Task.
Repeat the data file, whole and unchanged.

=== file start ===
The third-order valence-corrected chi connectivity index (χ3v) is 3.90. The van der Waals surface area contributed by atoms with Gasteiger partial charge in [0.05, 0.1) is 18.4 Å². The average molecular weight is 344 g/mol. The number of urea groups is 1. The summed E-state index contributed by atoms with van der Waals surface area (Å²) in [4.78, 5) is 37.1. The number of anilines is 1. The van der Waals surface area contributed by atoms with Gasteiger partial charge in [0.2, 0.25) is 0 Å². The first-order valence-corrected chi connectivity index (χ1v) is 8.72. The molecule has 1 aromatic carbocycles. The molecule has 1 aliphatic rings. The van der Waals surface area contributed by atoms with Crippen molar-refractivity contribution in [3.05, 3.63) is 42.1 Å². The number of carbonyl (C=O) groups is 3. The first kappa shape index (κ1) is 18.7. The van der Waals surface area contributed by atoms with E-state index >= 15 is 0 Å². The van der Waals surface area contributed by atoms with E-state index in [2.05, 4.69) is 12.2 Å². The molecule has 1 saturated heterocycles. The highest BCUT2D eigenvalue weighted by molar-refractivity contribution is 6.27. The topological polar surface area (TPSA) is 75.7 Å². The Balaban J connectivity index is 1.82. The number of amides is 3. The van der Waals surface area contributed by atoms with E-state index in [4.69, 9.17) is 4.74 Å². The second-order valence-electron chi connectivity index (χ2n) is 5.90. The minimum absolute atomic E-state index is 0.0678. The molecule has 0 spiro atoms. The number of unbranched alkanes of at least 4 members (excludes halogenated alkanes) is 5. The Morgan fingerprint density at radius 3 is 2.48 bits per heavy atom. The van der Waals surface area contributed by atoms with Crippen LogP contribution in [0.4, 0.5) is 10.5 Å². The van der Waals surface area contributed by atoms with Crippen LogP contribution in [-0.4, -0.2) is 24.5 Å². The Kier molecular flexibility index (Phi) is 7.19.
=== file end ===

The third-order valence-corrected chi connectivity index (χ3v) is 3.90. The van der Waals surface area contributed by atoms with Gasteiger partial charge in [0.05, 0.1) is 18.4 Å². The average molecular weight is 344 g/mol. The number of urea groups is 1. The summed E-state index contributed by atoms with van der Waals surface area (Å²) in [4.78, 5) is 37.1. The number of anilines is 1. The van der Waals surface area contributed by atoms with Gasteiger partial charge in [0.2, 0.25) is 0 Å². The first-order valence-corrected chi connectivity index (χ1v) is 8.72. The molecule has 1 aromatic carbocycles. The molecule has 1 aliphatic rings. The van der Waals surface area contributed by atoms with Crippen molar-refractivity contribution in [3.05, 3.63) is 42.1 Å². The number of carbonyl (C=O) groups is 3. The first kappa shape index (κ1) is 18.7. The van der Waals surface area contributed by atoms with E-state index >= 15 is 0 Å². The van der Waals surface area contributed by atoms with E-state index in [2.05, 4.69) is 12.2 Å². The molecule has 1 saturated heterocycles. The highest BCUT2D eigenvalue weighted by molar-refractivity contribution is 6.27. The topological polar surface area (TPSA) is 75.7 Å². The Balaban J connectivity index is 1.82. The number of amides is 3. The van der Waals surface area contributed by atoms with E-state index in [4.69, 9.17) is 4.74 Å². The second-order valence-electron chi connectivity index (χ2n) is 5.90. The minimum absolute atomic E-state index is 0.0678. The molecule has 0 spiro atoms. The number of unbranched alkanes of at least 4 members (excludes halogenated alkanes) is 5. The Morgan fingerprint density at radius 3 is 2.48 bits per heavy atom. The van der Waals surface area contributed by atoms with Crippen LogP contribution in [0.4, 0.5) is 10.5 Å². The van der Waals surface area contributed by atoms with Crippen LogP contribution in [-0.4, -0.2) is 24.5 Å². The Kier molecular flexibility index (Phi) is 7.19.